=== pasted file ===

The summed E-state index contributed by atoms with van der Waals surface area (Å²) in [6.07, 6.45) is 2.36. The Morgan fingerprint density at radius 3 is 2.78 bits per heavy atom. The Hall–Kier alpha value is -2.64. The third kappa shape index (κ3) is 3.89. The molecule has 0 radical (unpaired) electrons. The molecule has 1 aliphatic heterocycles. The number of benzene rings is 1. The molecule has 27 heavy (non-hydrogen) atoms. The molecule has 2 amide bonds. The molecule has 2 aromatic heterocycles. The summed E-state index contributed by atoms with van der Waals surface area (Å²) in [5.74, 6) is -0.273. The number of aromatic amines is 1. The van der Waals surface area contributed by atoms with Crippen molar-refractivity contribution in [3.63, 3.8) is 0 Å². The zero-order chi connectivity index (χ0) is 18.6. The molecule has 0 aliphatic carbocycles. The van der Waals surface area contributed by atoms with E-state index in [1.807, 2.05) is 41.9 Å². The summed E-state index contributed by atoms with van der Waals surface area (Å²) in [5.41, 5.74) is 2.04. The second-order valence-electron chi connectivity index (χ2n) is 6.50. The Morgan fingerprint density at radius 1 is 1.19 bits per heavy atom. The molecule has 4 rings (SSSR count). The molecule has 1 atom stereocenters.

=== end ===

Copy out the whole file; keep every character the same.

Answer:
The summed E-state index contributed by atoms with van der Waals surface area (Å²) in [6.07, 6.45) is 2.36. The Morgan fingerprint density at radius 3 is 2.78 bits per heavy atom. The Hall–Kier alpha value is -2.64. The third kappa shape index (κ3) is 3.89. The molecule has 0 radical (unpaired) electrons. The molecule has 1 aliphatic heterocycles. The number of benzene rings is 1. The molecule has 27 heavy (non-hydrogen) atoms. The molecule has 2 amide bonds. The molecule has 2 aromatic heterocycles. The summed E-state index contributed by atoms with van der Waals surface area (Å²) in [5.74, 6) is -0.273. The number of aromatic amines is 1. The van der Waals surface area contributed by atoms with Crippen molar-refractivity contribution in [3.63, 3.8) is 0 Å². The zero-order chi connectivity index (χ0) is 18.6. The molecule has 0 aliphatic carbocycles. The van der Waals surface area contributed by atoms with E-state index in [1.807, 2.05) is 41.9 Å². The summed E-state index contributed by atoms with van der Waals surface area (Å²) in [5.41, 5.74) is 2.04. The second-order valence-electron chi connectivity index (χ2n) is 6.50. The Morgan fingerprint density at radius 1 is 1.19 bits per heavy atom. The molecule has 4 rings (SSSR count). The molecule has 1 atom stereocenters.